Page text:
In 1917, Henry and Florence Osgood Rand Lang purchased South Wharf from W. T. Swain and Company, and they started their own Island Service Company (bought by Sherburne Associates in 1964). Their large purchase and later acquisitions in the area of Commercial Wharf and the strip of beach along Washington Street included scallop shanties and boathouses that lay in disrepair as well as an old candle factory. With an influx of Frank Swift Chase’s students looking for summer housing, and her acquaintance with the most talented in his group, Florence Lang saw the potential in her unused real estate and fixed up the wharf shacks in the ’20s.
“For a while the studios were simple,” says Florence Deeley Clifford of her aunt’s project. “They had a cot to sleep on, and the only water inside ran into a soapstone sink. The toilets and showers were shared.”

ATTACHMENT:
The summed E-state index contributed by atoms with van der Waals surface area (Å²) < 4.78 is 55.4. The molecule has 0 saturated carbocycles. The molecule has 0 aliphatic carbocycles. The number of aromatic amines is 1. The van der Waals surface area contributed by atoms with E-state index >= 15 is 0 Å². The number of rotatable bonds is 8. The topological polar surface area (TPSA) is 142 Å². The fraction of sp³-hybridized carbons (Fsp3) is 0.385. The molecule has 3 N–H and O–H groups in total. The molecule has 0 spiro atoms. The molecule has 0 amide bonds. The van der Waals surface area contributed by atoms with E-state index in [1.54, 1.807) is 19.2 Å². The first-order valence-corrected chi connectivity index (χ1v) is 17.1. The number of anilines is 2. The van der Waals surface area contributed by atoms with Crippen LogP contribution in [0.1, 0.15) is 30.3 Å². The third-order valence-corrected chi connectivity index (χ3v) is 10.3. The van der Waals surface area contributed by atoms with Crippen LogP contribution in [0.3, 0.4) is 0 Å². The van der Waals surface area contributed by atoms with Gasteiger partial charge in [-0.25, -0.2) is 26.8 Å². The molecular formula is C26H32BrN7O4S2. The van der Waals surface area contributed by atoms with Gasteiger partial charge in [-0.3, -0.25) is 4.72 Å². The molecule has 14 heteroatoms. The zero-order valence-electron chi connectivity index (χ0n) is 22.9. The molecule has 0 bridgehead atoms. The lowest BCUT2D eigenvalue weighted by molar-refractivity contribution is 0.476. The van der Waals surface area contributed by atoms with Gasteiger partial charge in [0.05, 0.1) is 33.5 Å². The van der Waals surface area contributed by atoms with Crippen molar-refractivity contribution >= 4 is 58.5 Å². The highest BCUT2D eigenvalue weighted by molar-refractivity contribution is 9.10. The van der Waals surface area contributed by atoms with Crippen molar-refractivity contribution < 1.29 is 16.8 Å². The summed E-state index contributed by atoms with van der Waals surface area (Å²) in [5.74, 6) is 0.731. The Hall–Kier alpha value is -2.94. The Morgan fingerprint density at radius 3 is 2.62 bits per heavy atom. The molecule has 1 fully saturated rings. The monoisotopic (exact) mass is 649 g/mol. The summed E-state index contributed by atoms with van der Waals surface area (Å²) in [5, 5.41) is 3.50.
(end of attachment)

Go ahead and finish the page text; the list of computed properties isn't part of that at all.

The list of Lang’s tenants included many of her companions in Chase’s classes. Elizabeth Saltonstall, for example, lived at WaterEdge and the Scallop housed Ruth Haviland Sutton. Lang also transformed the candle factory on Commercial Wharf into the Candle House Studio. A major patron of the arts as well as a real estate maven, Lang also moved Hayden’s Bathhouse from South Beach Street to the basin on Easy Street in 1924 and created the Easy Street Gallery, the undisputed social nexus and exhibition venue of the struggling art scene. “Everyone showed there,” says Clifford. “Sarg, Chase, Anne Congdon…all of them.”
Lang’s August “open” shows at the Easy Street were echoed later in the Artists Association’s annual “open” shows, eventually termed member shows.